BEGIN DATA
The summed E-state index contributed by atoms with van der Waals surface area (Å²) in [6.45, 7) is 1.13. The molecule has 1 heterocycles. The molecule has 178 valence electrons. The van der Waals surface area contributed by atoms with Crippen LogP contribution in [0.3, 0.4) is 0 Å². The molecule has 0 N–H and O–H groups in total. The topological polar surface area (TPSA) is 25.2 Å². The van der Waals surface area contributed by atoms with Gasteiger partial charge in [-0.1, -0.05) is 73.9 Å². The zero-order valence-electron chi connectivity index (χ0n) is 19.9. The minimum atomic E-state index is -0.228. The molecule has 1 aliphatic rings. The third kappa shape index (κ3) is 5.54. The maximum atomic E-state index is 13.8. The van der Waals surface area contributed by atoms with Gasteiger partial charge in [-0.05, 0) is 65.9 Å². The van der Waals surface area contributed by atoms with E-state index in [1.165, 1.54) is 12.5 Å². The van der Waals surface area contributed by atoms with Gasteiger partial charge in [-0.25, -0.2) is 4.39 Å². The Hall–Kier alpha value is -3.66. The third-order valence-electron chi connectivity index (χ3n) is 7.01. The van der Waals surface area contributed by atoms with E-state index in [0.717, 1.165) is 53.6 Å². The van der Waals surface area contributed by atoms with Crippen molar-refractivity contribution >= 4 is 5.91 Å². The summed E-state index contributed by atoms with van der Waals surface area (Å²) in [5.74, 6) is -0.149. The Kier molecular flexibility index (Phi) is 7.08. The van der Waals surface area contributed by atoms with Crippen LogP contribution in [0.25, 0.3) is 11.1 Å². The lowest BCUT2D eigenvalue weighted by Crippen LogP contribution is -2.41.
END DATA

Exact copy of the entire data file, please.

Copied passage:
The summed E-state index contributed by atoms with van der Waals surface area (Å²) in [6.45, 7) is 1.13. The molecule has 1 heterocycles. The molecule has 178 valence electrons. The van der Waals surface area contributed by atoms with Crippen LogP contribution in [0.3, 0.4) is 0 Å². The molecule has 0 N–H and O–H groups in total. The topological polar surface area (TPSA) is 25.2 Å². The van der Waals surface area contributed by atoms with Gasteiger partial charge in [-0.1, -0.05) is 73.9 Å². The zero-order valence-electron chi connectivity index (χ0n) is 19.9. The minimum atomic E-state index is -0.228. The molecule has 1 aliphatic rings. The third kappa shape index (κ3) is 5.54. The maximum atomic E-state index is 13.8. The van der Waals surface area contributed by atoms with Gasteiger partial charge in [-0.05, 0) is 65.9 Å². The van der Waals surface area contributed by atoms with E-state index in [1.165, 1.54) is 12.5 Å². The van der Waals surface area contributed by atoms with Gasteiger partial charge in [-0.25, -0.2) is 4.39 Å². The Hall–Kier alpha value is -3.66. The third-order valence-electron chi connectivity index (χ3n) is 7.01. The van der Waals surface area contributed by atoms with E-state index in [0.717, 1.165) is 53.6 Å². The van der Waals surface area contributed by atoms with Crippen molar-refractivity contribution >= 4 is 5.91 Å². The summed E-state index contributed by atoms with van der Waals surface area (Å²) in [5.74, 6) is -0.149. The Kier molecular flexibility index (Phi) is 7.08. The van der Waals surface area contributed by atoms with Crippen LogP contribution in [0.25, 0.3) is 11.1 Å². The lowest BCUT2D eigenvalue weighted by Crippen LogP contribution is -2.41.